The recent tragedies in Paris, Beirut, Kenya, San Bernadino and other places around the world have raised an enormous amount of discussion on social media, radio talk shows and on television. Not only are people asking the “why” questions, but people, politicians, church and ministry leaders and nations as a whole are wondering what can be done about the growing threat of terrorism and the resulting refugee crises.
The US government has announced they will accept about 10,000 Syrian refugees, and an additional 75,000 refugees from around the world through the end of 2016. Currently 27 states have indicated that they will not accept refugees from Syria. Security issues have surfaced. Millions of people have become fearful. Political debate has become heated. There doesn’t seem to be a clear way forward.
The Christian community in the US is also divided on this issue. Some Christian leaders are suggesting we should welcome refugees and immigrants with open arms, others believe we should not accept any refugees from Muslim nations. Even among Christians fear of refugees and immigrants from the Middle East is widespread.
Perhaps now is a good time for us as believers to reflect on what the Scriptures have to say about immigrants and refugees and how we should respond. We have been thinking and praying about this and would like to share two key thoughts, as well as let you know how DAI is responding to the growing numbers of immigrants to North America.
We should be motivated by love and not by fear. I John 4:18 tells us that “There is no fear in love. But perfect loves drives out fear. . . “. We know God loves the world so much He gave us His only Son. Our challenge is to see immigrants and refugees, no matter where they come from, what their religion or ideology is, or what they look like, through the eyes of God’s love.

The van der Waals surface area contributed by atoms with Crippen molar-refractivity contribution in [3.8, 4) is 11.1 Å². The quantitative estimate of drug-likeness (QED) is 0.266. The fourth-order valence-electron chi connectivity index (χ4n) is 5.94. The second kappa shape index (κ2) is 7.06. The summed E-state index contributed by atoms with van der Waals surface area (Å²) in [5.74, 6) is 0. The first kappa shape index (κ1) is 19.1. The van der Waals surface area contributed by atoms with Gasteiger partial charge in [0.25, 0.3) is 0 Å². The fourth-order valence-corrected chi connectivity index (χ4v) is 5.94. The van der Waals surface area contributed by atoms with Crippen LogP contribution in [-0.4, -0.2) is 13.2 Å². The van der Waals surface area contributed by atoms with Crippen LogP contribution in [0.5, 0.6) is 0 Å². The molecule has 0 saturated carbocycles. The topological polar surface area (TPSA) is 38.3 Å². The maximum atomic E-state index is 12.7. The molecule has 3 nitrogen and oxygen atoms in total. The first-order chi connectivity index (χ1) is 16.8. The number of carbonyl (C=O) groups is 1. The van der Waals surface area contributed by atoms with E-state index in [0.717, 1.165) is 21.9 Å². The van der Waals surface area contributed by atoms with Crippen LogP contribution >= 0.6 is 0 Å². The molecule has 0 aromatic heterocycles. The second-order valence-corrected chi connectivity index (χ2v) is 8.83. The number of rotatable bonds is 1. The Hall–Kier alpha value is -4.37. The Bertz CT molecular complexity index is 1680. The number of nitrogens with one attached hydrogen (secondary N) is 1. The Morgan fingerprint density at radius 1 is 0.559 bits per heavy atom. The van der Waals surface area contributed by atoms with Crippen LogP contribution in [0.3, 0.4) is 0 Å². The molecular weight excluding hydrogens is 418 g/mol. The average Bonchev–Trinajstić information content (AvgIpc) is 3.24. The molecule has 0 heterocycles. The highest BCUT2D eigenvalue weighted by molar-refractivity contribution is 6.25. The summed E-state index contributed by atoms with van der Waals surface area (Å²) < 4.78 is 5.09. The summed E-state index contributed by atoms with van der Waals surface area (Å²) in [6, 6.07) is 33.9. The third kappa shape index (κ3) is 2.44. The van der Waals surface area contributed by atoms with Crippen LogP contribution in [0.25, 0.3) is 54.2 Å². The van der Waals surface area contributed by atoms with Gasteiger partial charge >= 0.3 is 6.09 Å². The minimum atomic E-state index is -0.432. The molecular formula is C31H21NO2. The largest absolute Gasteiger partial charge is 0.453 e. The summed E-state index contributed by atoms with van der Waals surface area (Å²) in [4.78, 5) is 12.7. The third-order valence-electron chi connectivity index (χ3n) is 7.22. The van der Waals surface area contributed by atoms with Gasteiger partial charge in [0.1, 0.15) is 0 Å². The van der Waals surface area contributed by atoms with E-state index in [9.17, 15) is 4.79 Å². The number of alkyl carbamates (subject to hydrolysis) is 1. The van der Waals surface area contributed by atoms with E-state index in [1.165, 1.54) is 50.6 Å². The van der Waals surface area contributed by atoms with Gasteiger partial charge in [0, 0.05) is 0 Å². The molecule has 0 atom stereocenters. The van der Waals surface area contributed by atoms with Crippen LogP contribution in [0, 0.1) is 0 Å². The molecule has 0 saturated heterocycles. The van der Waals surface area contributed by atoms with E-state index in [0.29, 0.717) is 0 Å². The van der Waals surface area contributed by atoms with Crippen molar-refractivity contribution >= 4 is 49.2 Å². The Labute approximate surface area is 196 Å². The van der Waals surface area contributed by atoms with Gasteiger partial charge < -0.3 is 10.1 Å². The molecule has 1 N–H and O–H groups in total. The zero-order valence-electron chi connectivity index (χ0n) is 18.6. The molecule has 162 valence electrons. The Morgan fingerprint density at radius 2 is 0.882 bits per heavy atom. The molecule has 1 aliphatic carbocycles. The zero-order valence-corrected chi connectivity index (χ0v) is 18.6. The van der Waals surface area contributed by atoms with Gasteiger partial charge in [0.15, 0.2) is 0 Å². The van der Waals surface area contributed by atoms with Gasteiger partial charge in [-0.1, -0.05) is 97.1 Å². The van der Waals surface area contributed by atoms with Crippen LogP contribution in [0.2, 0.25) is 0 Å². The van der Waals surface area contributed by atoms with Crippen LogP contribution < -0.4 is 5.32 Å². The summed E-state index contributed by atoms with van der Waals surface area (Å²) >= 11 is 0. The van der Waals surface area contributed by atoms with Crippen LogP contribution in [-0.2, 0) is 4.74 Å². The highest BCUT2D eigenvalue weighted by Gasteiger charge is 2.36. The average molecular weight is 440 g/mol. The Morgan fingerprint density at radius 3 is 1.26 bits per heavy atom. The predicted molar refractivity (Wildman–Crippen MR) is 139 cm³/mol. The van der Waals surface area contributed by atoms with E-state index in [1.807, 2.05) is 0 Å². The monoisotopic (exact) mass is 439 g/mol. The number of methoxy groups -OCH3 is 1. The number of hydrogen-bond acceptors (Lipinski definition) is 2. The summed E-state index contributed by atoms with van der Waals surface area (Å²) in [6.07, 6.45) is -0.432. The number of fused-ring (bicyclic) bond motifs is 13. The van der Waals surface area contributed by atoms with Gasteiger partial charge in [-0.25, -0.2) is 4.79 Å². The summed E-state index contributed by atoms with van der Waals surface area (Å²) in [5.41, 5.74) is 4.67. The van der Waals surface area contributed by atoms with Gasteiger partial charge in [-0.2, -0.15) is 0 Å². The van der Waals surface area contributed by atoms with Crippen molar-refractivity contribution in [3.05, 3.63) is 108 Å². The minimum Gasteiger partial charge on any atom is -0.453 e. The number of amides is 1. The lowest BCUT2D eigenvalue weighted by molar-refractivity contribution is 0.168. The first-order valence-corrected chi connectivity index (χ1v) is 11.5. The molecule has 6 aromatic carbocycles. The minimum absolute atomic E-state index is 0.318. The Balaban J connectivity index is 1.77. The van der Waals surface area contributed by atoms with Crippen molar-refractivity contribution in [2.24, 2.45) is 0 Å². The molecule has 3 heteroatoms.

God wants everyone to have relationship with Him. I Timothy 2:1-6 says “I urge, then, . . . that petitions, prayers, intercession and thanksgiving be made for all people— . . . that we may live peaceful and quiet lives in all godliness and holiness. This is good, and pleases God our Savior, who wants all people to be saved and to come to a knowledge of the truth. For there is one God and one mediator between God and mankind, the man Christ Jesus, who gave himself as a ransom for all people”. Christ died for all —you, me, the immigrant, the refugee, and even the terrorist. We need to see the coming of the nations to North America as part of God’s desire to have relationship with all the peoples of the earth and to fulfill his vision as expressed in Revelations 7:9-10. “After this I saw a vast crowd, too great to count, from every nation and tribe and people and language, standing in front of the throne and before the Lamb. They were clothed in white robes and held palm branches in their hands. And they were shouting with a great roar, “Salvation comes from our God who sits on the throne and from the Lamb!”
How is DAI responding? For 20 years DAI has been equipping Christian leaders around the globe with the tools they need to be effective servant leaders impacting their ministries, communities and nations. Our staff come from more than 20 countries. Some of us are refugees and others are immigrants to the nations we now call home. With the world coming to North America, we are continuing the work of mentoring, coaching and training Christian leaders right here in “our own backyard”. We are already working with Arabic, Spanish and Burmese speaking communities to train people to lead their churches and communities with effectiveness and integrity. We are committed to seeing this strategic work grow as God continues to bring the world to us and expand the cultural mosaic of North America.
We invite you to stand with us as we love the “alien in our midst“ (Deuteronomy 10:19) and work with Christian leaders from the far corners of the globe who are now living in North America. We believe the Gospel is the key to solving the challenge of terrorism. Let’s love our new neighbors and let’s live out the Good News.
Learn more about DAI’s work in North America.